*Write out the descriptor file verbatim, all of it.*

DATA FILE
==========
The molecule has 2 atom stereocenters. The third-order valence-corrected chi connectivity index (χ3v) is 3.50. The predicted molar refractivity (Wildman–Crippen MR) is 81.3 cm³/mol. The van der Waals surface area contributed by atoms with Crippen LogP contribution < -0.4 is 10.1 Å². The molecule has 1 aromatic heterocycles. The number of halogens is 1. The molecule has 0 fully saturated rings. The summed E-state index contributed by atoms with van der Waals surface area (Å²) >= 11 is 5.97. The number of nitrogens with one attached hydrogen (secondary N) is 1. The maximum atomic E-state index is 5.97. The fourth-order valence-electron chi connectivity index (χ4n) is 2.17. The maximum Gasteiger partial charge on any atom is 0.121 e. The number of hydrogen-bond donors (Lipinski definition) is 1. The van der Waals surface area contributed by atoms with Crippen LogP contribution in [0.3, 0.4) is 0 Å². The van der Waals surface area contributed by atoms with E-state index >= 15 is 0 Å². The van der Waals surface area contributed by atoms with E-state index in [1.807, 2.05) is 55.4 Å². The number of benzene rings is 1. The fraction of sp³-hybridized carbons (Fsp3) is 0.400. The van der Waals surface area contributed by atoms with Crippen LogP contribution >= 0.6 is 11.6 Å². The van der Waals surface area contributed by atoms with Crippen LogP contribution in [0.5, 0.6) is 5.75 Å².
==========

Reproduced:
The molecule has 2 atom stereocenters. The third-order valence-corrected chi connectivity index (χ3v) is 3.50. The predicted molar refractivity (Wildman–Crippen MR) is 81.3 cm³/mol. The van der Waals surface area contributed by atoms with Crippen LogP contribution < -0.4 is 10.1 Å². The molecule has 1 aromatic heterocycles. The number of halogens is 1. The molecule has 0 fully saturated rings. The summed E-state index contributed by atoms with van der Waals surface area (Å²) >= 11 is 5.97. The number of nitrogens with one attached hydrogen (secondary N) is 1. The maximum atomic E-state index is 5.97. The fourth-order valence-electron chi connectivity index (χ4n) is 2.17. The maximum Gasteiger partial charge on any atom is 0.121 e. The number of hydrogen-bond donors (Lipinski definition) is 1. The van der Waals surface area contributed by atoms with Crippen LogP contribution in [0.3, 0.4) is 0 Å². The van der Waals surface area contributed by atoms with E-state index >= 15 is 0 Å². The van der Waals surface area contributed by atoms with E-state index in [1.807, 2.05) is 55.4 Å². The number of benzene rings is 1. The fraction of sp³-hybridized carbons (Fsp3) is 0.400. The van der Waals surface area contributed by atoms with Crippen LogP contribution >= 0.6 is 11.6 Å². The van der Waals surface area contributed by atoms with Crippen LogP contribution in [0.5, 0.6) is 5.75 Å².